I’d heard of bronies before… they were sort of a strange urban legend as far as I knew – until the night that I met the composer for the reboot of the 80’s kids’ cartoon, (which is now in its 6th season). He confirmed that bronies are, in fact, a very real thing – though he didn’t elaborate much, and seemed eager to avoid discussing it. So tonight, when I watched the documentary A Brony Tale, I found myself point-blank with what social stigma around gender expectations looks like… and was reminded once again why I loathe them.
And yet, in the midst of watching a load of almost all men geek out over their beloved show, and the fandom community of which they are a part, I found myself feeling quite proud of them all for standing their ground against social pressure (which can sometimes be rather intense for them). The reincarnation of this little show, that I myself watched on occasion in the 80’s, is now a sociological phenomenon. This little show, filled with female unicorns and pegasi, is giving young and middle aged men, from all walks of life, an avenue to examine their own feelings and relationships. Filled with life lessons that revolve around individual personality issues and conflicts within social dynamics – things that “real men” NEVER discuss – these unexpected My Little Pony fans are finding healing, friendship, and community.
Two psychiatrists – parents of a young brony – point out, that in a post-9/11 era of wars in the Middle East, ISIS, and racial conflicts (speaking of American issues, particularly), it is predictable that people would reach out for something that professes peaceful resolutions to conflicts, tolerance, compromise, and acceptance. It then goes to follow that fans would want to find others who feel the same way – especially in this age of the internet and social media. And while I most certainly agree that this is a contributing factor to the brony phenomenon, I counter that this does not address why 80-90% of bronies are male, and that the vast majority also identify as heterosexual.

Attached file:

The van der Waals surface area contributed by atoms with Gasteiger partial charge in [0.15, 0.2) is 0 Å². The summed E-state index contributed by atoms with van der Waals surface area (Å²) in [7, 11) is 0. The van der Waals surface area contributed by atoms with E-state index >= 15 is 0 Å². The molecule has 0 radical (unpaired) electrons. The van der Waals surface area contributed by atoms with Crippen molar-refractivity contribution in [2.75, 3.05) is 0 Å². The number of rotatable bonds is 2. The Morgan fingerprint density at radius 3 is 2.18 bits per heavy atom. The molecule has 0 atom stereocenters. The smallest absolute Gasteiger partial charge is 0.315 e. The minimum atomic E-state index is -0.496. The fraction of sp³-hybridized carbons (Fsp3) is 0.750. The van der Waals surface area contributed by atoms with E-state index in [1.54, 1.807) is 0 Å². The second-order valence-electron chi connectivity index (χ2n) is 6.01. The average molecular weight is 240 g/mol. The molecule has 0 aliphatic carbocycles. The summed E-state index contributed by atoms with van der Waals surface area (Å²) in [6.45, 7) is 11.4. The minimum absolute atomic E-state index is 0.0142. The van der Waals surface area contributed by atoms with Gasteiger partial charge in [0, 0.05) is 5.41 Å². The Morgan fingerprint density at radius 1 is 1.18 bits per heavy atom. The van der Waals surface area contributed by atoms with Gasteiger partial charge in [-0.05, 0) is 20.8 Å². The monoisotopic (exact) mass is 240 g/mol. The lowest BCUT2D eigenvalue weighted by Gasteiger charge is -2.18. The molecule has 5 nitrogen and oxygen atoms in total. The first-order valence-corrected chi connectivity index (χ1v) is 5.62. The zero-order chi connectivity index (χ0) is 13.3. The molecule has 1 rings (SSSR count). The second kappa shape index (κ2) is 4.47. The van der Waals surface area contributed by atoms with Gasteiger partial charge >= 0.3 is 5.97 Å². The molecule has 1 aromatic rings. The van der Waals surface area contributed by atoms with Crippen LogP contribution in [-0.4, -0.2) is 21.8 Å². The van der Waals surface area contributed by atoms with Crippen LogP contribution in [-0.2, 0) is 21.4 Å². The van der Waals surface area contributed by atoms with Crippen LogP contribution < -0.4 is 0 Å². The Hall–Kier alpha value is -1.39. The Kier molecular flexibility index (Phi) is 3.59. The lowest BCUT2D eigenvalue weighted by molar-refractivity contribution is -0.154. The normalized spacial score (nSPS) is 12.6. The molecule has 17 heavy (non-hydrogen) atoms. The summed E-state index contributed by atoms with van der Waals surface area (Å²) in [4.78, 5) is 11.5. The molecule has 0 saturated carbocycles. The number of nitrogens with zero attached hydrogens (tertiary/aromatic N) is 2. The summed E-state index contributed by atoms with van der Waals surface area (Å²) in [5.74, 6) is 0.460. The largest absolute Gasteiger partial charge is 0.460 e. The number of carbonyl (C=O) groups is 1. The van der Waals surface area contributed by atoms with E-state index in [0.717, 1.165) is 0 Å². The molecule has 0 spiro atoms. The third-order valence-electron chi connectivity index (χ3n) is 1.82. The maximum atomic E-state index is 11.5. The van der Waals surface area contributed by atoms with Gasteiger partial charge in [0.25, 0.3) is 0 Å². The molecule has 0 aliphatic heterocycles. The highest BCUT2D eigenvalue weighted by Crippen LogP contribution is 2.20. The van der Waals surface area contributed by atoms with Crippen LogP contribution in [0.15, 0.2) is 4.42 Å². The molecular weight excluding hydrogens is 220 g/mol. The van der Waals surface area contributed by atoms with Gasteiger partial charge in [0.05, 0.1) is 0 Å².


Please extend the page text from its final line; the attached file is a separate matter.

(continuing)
We live in an age where we are increasingly questioning and challenging the socially enforced paradigm of the gender binary, and the expectations that are put upon us all as a result of it. We are in an age where we are increasingly embracing that we are all, as people – not pegs in a two hole gender sorting system – a blend of all the available personality traits and adjectives, and that none of them have anything to do with gender. But changing how we understand gender is far easier than living in a world that still holds on tight to the “rules” that we’re all “supposed” to follow. And this is where this little, bright pastel, “girls” show comes in.
Somewhere along the way in human history, we were sold the idea that emotions are weak, and weakness is female. We were all sold the idea that females are allowed to cry, and touch, and want intimacy, while “real” males do not need or want these things… which is a crock of steaming manure. From the moment our physical sex is identified – at birth, or by ultrasound – who we are as individual human beings ceases to matter. Everyone immediately, and unwittingly, decides who we are, and how the’re going to treat us. We don’t colour code babies for THEIR sake, we do it so that we all know how to treat the child according to the “rules”.